Suggestions that athletes should be microchipped in order to combat the fight against doping in sport have been dismissed by UKAD ©LinkedIn

Institute of National Anti-Doping Organisations (iNADO) chief executive Joseph de Pencier has warned against the use of microchipping athletes to combat doping in sport after claiming their rights to personal privacy should not be jeopardised.

World Olympians Association (WOA) chief executive Mike Miller sparked controversy when he made the suggestion during a Westminster Media Forum on integrity in sport.

Miller, a former chief executive of the International Rugby Board - now named World Rugby - claimed athletes could be fitted with chips in a similar way to dogs.

"Some people say we shouldn’t do this to people,"Miller, a former senior sports executive with Channel 4 and the BBC, said.

"Well, we’re a nation of dog lovers, we’re prepared to chip our dogs and it doesn’t seem to harm them, so why aren’t we prepared to chip ourselves?

"We need to keep in front of the cheats.

"I believe that, in order to stop doping, we need to chip our athletes where the latest technology is there.

"Some people say it’s an invasion of privacy, well, sport is a club and people don’t have to join the club if they don’t want to, if they can’t follow the rules."

Embedding a microchip in athletes to help combat doping would be a radical new measure in the fight against performance-enhancing drugs ©Getty Images
Embedding a microchip in athletes to help combat doping would be a radical new measure in the fight against performance-enhancing drugs ©Getty Images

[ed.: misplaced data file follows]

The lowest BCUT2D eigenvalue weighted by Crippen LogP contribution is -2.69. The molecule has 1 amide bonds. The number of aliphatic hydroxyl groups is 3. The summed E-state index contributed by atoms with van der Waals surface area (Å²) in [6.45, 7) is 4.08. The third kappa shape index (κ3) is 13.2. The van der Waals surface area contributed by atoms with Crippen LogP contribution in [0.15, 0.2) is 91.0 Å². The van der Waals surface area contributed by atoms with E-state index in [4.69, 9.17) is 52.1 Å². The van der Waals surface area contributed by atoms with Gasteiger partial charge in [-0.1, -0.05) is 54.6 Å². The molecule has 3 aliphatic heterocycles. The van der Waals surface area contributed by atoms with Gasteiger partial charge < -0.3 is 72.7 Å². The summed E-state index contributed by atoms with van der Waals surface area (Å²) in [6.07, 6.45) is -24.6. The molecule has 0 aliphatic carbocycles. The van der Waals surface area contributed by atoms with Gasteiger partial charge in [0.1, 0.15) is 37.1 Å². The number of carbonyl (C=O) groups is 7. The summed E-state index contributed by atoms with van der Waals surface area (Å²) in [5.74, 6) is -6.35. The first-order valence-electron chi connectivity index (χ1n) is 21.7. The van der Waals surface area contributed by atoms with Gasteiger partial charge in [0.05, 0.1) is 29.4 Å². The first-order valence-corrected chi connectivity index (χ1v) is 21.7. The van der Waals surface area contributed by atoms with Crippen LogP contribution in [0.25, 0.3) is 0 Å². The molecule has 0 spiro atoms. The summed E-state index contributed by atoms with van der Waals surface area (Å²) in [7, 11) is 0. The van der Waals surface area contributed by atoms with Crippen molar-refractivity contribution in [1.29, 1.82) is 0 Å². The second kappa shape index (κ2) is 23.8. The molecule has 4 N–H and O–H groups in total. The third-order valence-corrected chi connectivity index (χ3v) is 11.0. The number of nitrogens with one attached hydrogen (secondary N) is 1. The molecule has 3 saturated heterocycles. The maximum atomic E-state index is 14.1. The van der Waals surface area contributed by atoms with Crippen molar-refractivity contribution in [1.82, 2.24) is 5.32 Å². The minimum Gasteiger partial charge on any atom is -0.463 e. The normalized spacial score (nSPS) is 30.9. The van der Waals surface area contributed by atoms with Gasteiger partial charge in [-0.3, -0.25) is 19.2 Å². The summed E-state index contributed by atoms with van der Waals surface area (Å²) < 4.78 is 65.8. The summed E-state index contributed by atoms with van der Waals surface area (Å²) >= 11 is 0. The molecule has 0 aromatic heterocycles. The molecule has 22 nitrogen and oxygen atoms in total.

De Pencier, due to step down from his role as the iNADO chief executive later this year, told insidethegames the idea should be "approached with great caution if not scepticism".

"In my view, anti-doping must be alive to technological innovation - but not at the expense of the rights of the athletes it serves," De Pencier, due to be replaced as chief executive by New Zealander Graeme Steel, said. 

"Personal privacy is too valuable to be jeopardised even for a good cause, and especially without a very complete consideration of all of the implications and risks."

UK Anti-Doping chief executive Nicole Sapstead had also questioned the comments from the WOA chief as she admitted she was wary of such an idea coming to fruition.

"We welcome verified developments in technology which could assist the fight against doping," she said.

"However, can we ever be sure that this type of thing could never be tampered with or even accurately monitor all substances and methods on the prohibited list?

"There is a balance to be struck between a right to privacy versus demonstrating that you are clean. 

"We would actively encourage more research in whether there are technologies in development that can assist anti-doping organisations in their endeavours.”

Miller claimed he was not speaking on behalf of the WOA, an organisation representing more than 100,000 athletes who have competed at an Olympics for their country, when making the suggestion.

He was, however, listed on the official programme of the event as representing the WOA.